China started seeing Myanmar, Asia's poorest nation, as a repository of raw materials and a potential outlet to the Indian Ocean. Myanmar's leaders lobbied for diplomatic support, trade and billions of dollars in weapons sales from China.

China vowed not to meddle in Myanmar's affairs in return for investment deals, a template for Chinese behavior elsewhere, such as in Africa and the Middle East.

"They are finding weak countries that have dictatorial governments, with rich material resources and no infrastructure," said Sarah "Meg" Davis, a scholar of ethnic minorities in China. "They go in. They prop up the dictatorial governments. And they get a big cut of the timber and energy."

After a Feb. 14-18 trip to China, Myanmar Prime Minister Soe Win announced that Chinese Premier Wen Jiabao told him that Beijing pledged unwavering support and opposed "imposition of economic sanctions" at the United Nations.

China is leery of Aung San Suu Kyi, the Burmese democracy advocate who was denied power after her party swept 1990 elections and has been kept largely under house arrest since. Instead, China appears to want Myanmar's military leaders to reform the economy without loosening their grip on power.

"They would like to see the Burmese economy develop more rapidly and more effectively, so they could make more money," said Robert H. Taylor, a Myanmar expert at the Institute of Southeast Asia Studies in Singapore.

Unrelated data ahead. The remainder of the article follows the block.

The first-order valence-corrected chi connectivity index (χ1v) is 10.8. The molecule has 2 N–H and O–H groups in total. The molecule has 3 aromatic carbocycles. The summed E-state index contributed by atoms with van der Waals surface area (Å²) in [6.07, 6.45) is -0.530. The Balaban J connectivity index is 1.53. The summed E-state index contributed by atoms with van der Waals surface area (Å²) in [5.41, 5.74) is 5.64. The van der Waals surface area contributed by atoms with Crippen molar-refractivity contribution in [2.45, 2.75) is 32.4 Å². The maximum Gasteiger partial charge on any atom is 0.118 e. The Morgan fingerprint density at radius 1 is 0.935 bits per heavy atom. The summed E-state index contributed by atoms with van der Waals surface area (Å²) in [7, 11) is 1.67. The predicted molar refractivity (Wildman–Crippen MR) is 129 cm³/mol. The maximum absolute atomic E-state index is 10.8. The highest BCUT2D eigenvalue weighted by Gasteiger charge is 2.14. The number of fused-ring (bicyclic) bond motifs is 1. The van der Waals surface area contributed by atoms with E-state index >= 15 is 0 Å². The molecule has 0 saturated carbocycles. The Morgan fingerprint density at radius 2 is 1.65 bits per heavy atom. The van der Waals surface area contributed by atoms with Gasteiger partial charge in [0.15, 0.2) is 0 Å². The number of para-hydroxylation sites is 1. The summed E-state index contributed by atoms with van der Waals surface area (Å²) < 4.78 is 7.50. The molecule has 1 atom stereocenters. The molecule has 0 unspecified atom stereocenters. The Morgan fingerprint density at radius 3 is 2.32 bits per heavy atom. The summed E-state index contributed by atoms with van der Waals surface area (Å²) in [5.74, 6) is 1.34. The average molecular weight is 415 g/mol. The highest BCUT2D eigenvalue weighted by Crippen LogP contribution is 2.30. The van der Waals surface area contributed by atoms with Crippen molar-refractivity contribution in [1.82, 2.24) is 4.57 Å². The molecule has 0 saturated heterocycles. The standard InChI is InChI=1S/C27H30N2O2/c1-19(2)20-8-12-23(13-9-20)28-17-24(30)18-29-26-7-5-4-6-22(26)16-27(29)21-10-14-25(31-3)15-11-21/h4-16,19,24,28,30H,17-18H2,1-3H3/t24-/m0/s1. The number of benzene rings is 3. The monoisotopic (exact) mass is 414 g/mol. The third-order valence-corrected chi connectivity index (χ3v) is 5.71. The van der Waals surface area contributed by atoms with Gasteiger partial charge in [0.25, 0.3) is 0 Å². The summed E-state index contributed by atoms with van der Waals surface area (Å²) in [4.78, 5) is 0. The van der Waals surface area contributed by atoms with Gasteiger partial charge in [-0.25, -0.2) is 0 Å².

Chinese merchants already smell profit.

With a tour group in tow, guide Sun Dehong said he was bringing business owners from inland China to "do research about the business situation" in Myanmar.

"They want to export Chinese products, like motorcycles, phones, clothing and motor pumps. They come from Fujian, Sichuan. They are all business people," Sun said.

Bilateral trade between China and Myanmar hit $1.2 billion last year. Myanmar's total trade volume was $5 billion.

Ruili city fathers say the border is on the cusp of greater trade. An expressway from the provincial capital, Kunming, will be finished next year. At the Ruili end, officials have built a 10-lane border customs facility. Already, 12,000 people cross every day.

Emerging out of vacant fields and ponds, the tax-free Jiegao Special Economic Zone has mushroomed, now with more than 1,000 stores and 80 jade factories.

At the city's jade and pearl market, store owner Yang Zhanwei hailed China's economic development.

"Burma has no industry," said Yang, a petrified wood dealer. "I think China helps Burma's economy a lot. But if Burma would open up more, it could develop faster."

Chinese analysts describe Beijing's policies toward Myanmar as pragmatic and useful for both sides, similar to how Washington deals with Saudi Arabia. They say China may be offering vital economic trade to Myanmar, without getting much sway in return.

Many outsiders concur that the generals in power appear resistant to most pressure, even from such a strong economic ally as China.

"We have a regime there that can survive," said Taylor, the scholar in Singapore. "Seventeen years of the regime, and they haven't budged an inch. ... They can stonewall anybody."

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(c) 2006, Knight Ridder/Tribune Information Services.

PHOTOS (from KRT Photo Service, 202-383-6099): CHINA-MYANMAR

GRAPHIC (from KRT Graphics, 202-383-6064): 20060306 MYANMAR